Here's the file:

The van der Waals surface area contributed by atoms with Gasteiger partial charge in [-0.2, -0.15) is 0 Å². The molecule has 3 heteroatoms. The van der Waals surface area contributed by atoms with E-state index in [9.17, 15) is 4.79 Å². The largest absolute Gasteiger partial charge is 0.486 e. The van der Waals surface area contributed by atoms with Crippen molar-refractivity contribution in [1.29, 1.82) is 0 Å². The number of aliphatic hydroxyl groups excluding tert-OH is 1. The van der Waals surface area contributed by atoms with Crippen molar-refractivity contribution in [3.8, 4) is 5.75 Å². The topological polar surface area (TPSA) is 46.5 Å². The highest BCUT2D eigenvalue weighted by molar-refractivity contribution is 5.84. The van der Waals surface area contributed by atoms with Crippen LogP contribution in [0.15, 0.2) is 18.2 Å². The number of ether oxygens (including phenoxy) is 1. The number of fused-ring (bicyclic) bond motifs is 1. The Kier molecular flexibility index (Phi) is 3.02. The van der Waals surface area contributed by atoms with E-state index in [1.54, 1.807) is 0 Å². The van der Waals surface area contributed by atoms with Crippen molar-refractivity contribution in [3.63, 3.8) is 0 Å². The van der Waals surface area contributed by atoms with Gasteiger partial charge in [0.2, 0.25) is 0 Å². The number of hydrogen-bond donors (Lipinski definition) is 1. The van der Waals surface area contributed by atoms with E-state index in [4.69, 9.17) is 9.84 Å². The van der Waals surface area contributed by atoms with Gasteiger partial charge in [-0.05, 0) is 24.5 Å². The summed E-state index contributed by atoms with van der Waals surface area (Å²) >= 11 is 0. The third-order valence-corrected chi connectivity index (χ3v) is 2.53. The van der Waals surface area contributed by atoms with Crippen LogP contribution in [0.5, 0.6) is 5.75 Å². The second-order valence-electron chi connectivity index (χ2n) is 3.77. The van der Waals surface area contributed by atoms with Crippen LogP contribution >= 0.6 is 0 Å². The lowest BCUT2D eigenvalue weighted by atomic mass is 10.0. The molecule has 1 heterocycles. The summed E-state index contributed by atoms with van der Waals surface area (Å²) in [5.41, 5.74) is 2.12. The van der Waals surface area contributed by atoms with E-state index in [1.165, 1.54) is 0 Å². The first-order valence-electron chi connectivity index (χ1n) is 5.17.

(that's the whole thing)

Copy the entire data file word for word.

The van der Waals surface area contributed by atoms with Gasteiger partial charge in [-0.2, -0.15) is 0 Å². The molecule has 3 heteroatoms. The van der Waals surface area contributed by atoms with E-state index in [9.17, 15) is 4.79 Å². The largest absolute Gasteiger partial charge is 0.486 e. The van der Waals surface area contributed by atoms with Crippen molar-refractivity contribution in [1.29, 1.82) is 0 Å². The number of aliphatic hydroxyl groups excluding tert-OH is 1. The van der Waals surface area contributed by atoms with Crippen molar-refractivity contribution in [3.8, 4) is 5.75 Å². The topological polar surface area (TPSA) is 46.5 Å². The highest BCUT2D eigenvalue weighted by molar-refractivity contribution is 5.84. The van der Waals surface area contributed by atoms with Crippen LogP contribution in [0.15, 0.2) is 18.2 Å². The number of ether oxygens (including phenoxy) is 1. The number of fused-ring (bicyclic) bond motifs is 1. The Kier molecular flexibility index (Phi) is 3.02. The van der Waals surface area contributed by atoms with E-state index in [1.54, 1.807) is 0 Å². The van der Waals surface area contributed by atoms with Crippen molar-refractivity contribution in [3.63, 3.8) is 0 Å². The van der Waals surface area contributed by atoms with Gasteiger partial charge in [0.2, 0.25) is 0 Å². The number of hydrogen-bond donors (Lipinski definition) is 1. The van der Waals surface area contributed by atoms with E-state index in [4.69, 9.17) is 9.84 Å². The van der Waals surface area contributed by atoms with Gasteiger partial charge in [-0.05, 0) is 24.5 Å². The summed E-state index contributed by atoms with van der Waals surface area (Å²) >= 11 is 0. The third-order valence-corrected chi connectivity index (χ3v) is 2.53. The van der Waals surface area contributed by atoms with Crippen LogP contribution in [0.5, 0.6) is 5.75 Å². The second-order valence-electron chi connectivity index (χ2n) is 3.77. The van der Waals surface area contributed by atoms with Crippen LogP contribution >= 0.6 is 0 Å². The lowest BCUT2D eigenvalue weighted by atomic mass is 10.0. The molecule has 1 heterocycles. The summed E-state index contributed by atoms with van der Waals surface area (Å²) in [5.41, 5.74) is 2.12. The van der Waals surface area contributed by atoms with E-state index in [1.165, 1.54) is 0 Å². The first-order valence-electron chi connectivity index (χ1n) is 5.17.